Sunday, 17 April 2011

Making Easter Cupcakes with Sally Alps

My Easter present to myself was a cupcake decorating class with Sally Alps of Alps & Amici in Launceston... yum yum yum.

Sally does an awesome job of keeping Tasmania supplied with the most intricate, imaginative and brilliant cupcakes. She is also a great teacher and runs regular courses on how to decorate fondant cakes and cupcakes. Pictured on the left are the three patterns we learnt to make in the Easter cupcake course.

Sally demonstrated each technique first....

... Then we sat down at our places and had a look through everything that was laid out for us: full instructions, ready-coloured fondant, three cupcakes which were already ganached, and equipment including a rolling pin, knife and spatula.

First up we made an Easter basket. The cupcake is covered in a pastel shade - I chose blue, but green and pink were also popular choices.

Then we cut a small circle of brown fondant for the base of the Easter basket, and rolled a very very long roll of brown fondant to make the basket weave. It was nearly as hard as actually weaving a real bloody basket.
'Yeah right' you're thinking, 'how difficult can it be to make a sausage roll shape?' ... okay, YOU try making one that's 30cm long and the same smooth diameter at every point. :-(

After passing the 'sausage challenge', we used the roll to make the sides and handle of the basket.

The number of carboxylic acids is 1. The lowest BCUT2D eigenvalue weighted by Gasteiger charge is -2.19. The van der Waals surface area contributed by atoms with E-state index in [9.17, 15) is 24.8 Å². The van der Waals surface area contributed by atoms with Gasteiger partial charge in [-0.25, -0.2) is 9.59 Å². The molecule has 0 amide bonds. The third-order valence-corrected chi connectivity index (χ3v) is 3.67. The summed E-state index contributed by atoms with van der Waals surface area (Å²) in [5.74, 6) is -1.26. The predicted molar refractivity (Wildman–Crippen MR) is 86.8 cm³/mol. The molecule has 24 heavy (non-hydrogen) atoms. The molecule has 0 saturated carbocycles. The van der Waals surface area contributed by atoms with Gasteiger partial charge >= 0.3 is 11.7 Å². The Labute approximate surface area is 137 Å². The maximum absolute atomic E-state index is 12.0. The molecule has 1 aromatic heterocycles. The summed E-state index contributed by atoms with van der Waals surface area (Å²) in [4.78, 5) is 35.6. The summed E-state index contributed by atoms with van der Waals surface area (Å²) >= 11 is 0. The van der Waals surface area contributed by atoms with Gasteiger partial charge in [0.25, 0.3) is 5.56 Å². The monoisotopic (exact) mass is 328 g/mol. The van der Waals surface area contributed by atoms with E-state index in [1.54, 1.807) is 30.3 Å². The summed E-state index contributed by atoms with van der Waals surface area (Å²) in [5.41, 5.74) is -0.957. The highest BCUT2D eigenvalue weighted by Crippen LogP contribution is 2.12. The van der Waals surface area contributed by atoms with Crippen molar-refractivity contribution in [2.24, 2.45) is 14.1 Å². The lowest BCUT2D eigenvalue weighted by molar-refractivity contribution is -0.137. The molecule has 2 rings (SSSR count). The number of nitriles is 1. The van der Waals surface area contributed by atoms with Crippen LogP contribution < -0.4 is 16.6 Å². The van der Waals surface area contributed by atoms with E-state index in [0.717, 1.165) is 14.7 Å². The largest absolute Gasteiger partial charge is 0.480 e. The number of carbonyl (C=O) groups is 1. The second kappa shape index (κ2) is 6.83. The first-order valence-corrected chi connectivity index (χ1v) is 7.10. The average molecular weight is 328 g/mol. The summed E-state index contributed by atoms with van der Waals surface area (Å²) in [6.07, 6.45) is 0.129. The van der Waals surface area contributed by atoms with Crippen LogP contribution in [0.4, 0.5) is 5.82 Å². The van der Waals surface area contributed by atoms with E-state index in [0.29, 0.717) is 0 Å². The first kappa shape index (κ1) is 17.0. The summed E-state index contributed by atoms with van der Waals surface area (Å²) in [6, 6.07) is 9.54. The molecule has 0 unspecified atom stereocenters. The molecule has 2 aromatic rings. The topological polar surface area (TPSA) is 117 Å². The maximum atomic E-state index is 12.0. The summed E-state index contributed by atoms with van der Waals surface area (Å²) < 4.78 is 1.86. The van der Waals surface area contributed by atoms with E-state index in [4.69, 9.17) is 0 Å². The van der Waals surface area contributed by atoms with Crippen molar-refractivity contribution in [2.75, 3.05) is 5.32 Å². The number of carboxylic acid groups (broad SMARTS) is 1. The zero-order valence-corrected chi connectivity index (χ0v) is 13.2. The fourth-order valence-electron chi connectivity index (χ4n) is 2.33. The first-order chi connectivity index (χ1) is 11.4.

When the handle was stuck in place it started to look okay!

Next, using a dab of royal icing, we stuck a few little eggs in the basket. These were pre-made for us from fondant but you could also use small candy eggs.

Using a little roll of bright green fondant snipped with scissors, we made tufts of grass to nestle against the basket.

To finish off, Sally provided some pre-made flowers. These needed to be pre-made because they take a while to dry - however, when Sally demonstrated the technique she used to make them, they were so logical and so quick that I am keen to make a stack myself and store them.

This is my finished Easter basket yay!

Everyone had different results - all looked great. It's interesting to see the extent to which one pattern can be interpreted in so many different ways and come out looking quite different.

This is another student's basket.

Next we started on the Easter Bunny cupcake. His ears needed to be made first because they required drying time. We rolled and hand cut two oblongs of white fondant and two smaller pink fondant oblongs. These were ten stuck together and pierced with florist's wire to about two thirds of the way up, and one ear was bent over in a flopsy bunny kind of way.

There were plenty of boob jokes flying around at the next stage. We rolled two small balls of fondant and stuck them directly on the top of the cupcake, then rolled and cut out a large circle and stuck it on the top. Although it definitely looks booby at this stage, this is actually the bunny's chubby cheeks. You'll see.